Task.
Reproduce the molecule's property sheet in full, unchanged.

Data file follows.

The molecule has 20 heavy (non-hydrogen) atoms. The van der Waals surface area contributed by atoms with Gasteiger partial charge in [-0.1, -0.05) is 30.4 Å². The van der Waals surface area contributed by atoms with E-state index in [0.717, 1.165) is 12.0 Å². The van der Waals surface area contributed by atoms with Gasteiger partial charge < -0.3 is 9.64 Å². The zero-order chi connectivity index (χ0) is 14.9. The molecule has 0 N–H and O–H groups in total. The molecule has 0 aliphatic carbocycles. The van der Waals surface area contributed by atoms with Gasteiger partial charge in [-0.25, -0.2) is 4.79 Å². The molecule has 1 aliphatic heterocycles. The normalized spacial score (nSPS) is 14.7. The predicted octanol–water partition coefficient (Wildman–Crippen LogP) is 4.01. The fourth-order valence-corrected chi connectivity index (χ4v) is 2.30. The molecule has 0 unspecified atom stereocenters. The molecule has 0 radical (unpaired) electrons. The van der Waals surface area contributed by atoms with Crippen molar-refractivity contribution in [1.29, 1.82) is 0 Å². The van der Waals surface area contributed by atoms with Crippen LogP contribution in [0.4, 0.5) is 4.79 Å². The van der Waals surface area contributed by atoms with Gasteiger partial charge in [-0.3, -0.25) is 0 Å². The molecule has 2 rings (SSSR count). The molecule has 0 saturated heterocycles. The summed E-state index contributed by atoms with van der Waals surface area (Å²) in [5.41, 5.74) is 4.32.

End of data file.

The molecule has 20 heavy (non-hydrogen) atoms. The van der Waals surface area contributed by atoms with Gasteiger partial charge in [-0.1, -0.05) is 30.4 Å². The van der Waals surface area contributed by atoms with E-state index in [0.717, 1.165) is 12.0 Å². The van der Waals surface area contributed by atoms with Gasteiger partial charge < -0.3 is 9.64 Å². The zero-order chi connectivity index (χ0) is 14.9. The molecule has 0 N–H and O–H groups in total. The molecule has 0 aliphatic carbocycles. The van der Waals surface area contributed by atoms with Gasteiger partial charge in [-0.25, -0.2) is 4.79 Å². The molecule has 1 aliphatic heterocycles. The normalized spacial score (nSPS) is 14.7. The predicted octanol–water partition coefficient (Wildman–Crippen LogP) is 4.01. The fourth-order valence-corrected chi connectivity index (χ4v) is 2.30. The molecule has 0 unspecified atom stereocenters. The molecule has 0 radical (unpaired) electrons. The van der Waals surface area contributed by atoms with Crippen molar-refractivity contribution in [1.29, 1.82) is 0 Å². The van der Waals surface area contributed by atoms with Crippen LogP contribution in [0.4, 0.5) is 4.79 Å². The van der Waals surface area contributed by atoms with Gasteiger partial charge in [-0.3, -0.25) is 0 Å². The molecule has 2 rings (SSSR count). The molecule has 0 saturated heterocycles. The summed E-state index contributed by atoms with van der Waals surface area (Å²) in [5.41, 5.74) is 4.32.